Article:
Iraq police: 30 die in Iraq suicide bombing

BAGHDAD (AP) -- A suicide bomber sneaked into a luncheon gathering called by the leader of a local tribe, killing 30 people and wounding 110 on Friday, police said.

The blast in Youssifiyah was the deadliest attack in Iraq since a suicide bomber killed 55 people at a cafe in Kirkuk on Dec. 11.

Youssifiyah is in the Sunni-dominated region south of Baghdad once known as the Triangle of Death because of its extreme violence. The bloodshed declined markedly in 2008, but violent rivalries persist throughout Iraq.

The bombing was at a meeting hall adjacent to the residence of Sheik Mohammed Abdullah Salih, head of the Sunni al-Garaqul tribe.

Police, who spoke on condition of anonymity because they were not authorized to release information to the news media, said the sheik had invited tribal senior figures and other members to lunch. The bomber was an outsider who managed to get into the house, police said.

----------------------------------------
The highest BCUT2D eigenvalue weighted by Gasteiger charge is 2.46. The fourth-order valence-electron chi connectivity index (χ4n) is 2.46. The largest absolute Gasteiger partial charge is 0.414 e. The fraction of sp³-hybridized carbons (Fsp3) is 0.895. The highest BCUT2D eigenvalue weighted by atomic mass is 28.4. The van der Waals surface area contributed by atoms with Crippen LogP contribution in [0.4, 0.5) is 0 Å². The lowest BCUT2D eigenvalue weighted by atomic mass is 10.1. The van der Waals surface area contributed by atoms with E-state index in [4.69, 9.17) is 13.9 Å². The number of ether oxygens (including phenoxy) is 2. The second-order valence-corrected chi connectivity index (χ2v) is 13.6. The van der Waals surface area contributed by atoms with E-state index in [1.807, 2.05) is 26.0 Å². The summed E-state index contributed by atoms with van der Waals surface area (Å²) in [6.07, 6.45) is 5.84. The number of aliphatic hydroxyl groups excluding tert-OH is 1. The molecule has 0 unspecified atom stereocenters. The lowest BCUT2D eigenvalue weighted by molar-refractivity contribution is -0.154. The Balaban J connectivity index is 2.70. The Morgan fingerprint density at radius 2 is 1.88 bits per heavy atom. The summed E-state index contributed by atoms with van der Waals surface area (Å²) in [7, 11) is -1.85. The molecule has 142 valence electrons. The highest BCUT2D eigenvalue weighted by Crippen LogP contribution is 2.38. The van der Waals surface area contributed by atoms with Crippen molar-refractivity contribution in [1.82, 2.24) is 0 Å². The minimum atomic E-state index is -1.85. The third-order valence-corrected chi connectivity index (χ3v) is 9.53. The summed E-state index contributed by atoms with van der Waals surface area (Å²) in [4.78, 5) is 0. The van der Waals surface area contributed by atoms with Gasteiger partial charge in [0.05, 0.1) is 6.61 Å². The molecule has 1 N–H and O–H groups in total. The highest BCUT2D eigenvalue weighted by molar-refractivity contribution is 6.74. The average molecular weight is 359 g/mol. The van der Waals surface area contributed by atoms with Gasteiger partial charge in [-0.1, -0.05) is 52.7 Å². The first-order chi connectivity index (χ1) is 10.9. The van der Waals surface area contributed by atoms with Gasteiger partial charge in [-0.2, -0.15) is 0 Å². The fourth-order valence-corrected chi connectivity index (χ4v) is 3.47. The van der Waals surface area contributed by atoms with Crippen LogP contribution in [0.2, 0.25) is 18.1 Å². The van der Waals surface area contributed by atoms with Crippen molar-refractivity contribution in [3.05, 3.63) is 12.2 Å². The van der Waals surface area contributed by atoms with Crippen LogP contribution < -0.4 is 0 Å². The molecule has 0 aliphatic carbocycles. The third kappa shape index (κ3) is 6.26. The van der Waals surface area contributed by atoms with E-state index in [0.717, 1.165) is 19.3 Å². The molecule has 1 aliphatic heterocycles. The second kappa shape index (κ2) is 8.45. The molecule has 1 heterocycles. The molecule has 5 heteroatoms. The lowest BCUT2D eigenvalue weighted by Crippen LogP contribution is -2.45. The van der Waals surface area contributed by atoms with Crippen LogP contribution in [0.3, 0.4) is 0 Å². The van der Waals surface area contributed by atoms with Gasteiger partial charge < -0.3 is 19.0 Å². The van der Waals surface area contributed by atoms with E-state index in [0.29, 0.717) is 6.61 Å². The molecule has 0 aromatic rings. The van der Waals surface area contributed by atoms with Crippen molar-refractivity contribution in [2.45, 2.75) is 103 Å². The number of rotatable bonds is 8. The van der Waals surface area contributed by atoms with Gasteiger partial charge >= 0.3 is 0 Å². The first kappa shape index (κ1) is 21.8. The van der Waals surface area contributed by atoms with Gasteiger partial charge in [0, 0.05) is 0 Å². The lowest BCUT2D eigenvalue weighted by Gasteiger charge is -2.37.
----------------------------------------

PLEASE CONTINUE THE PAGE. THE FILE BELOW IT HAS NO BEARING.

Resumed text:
A witness said he and a friend were standing a few yards from the entrance to the meeting room when the bomber blew himself up.

"What an aftermath we saw - shattered glasses mixed with blood, everybody on the ground, a bad smell, blood, remains of bodies stuck to the wall," said Ismael Abu Ayab al-Qaraghuli.

Also Friday, gunmen killed two people when they opened fire on a checkpoint manned by members of the Sons of Iraq in Jurf al-Sakhar, police said. Four other people were reported wounded in the attack 40 miles south of Baghdad.

The Sons of Iraq consist of Sunni insurgents and tribesmen who turned against al-Qaida in Iraq and joined the U.S. military in the fight against the terror group.


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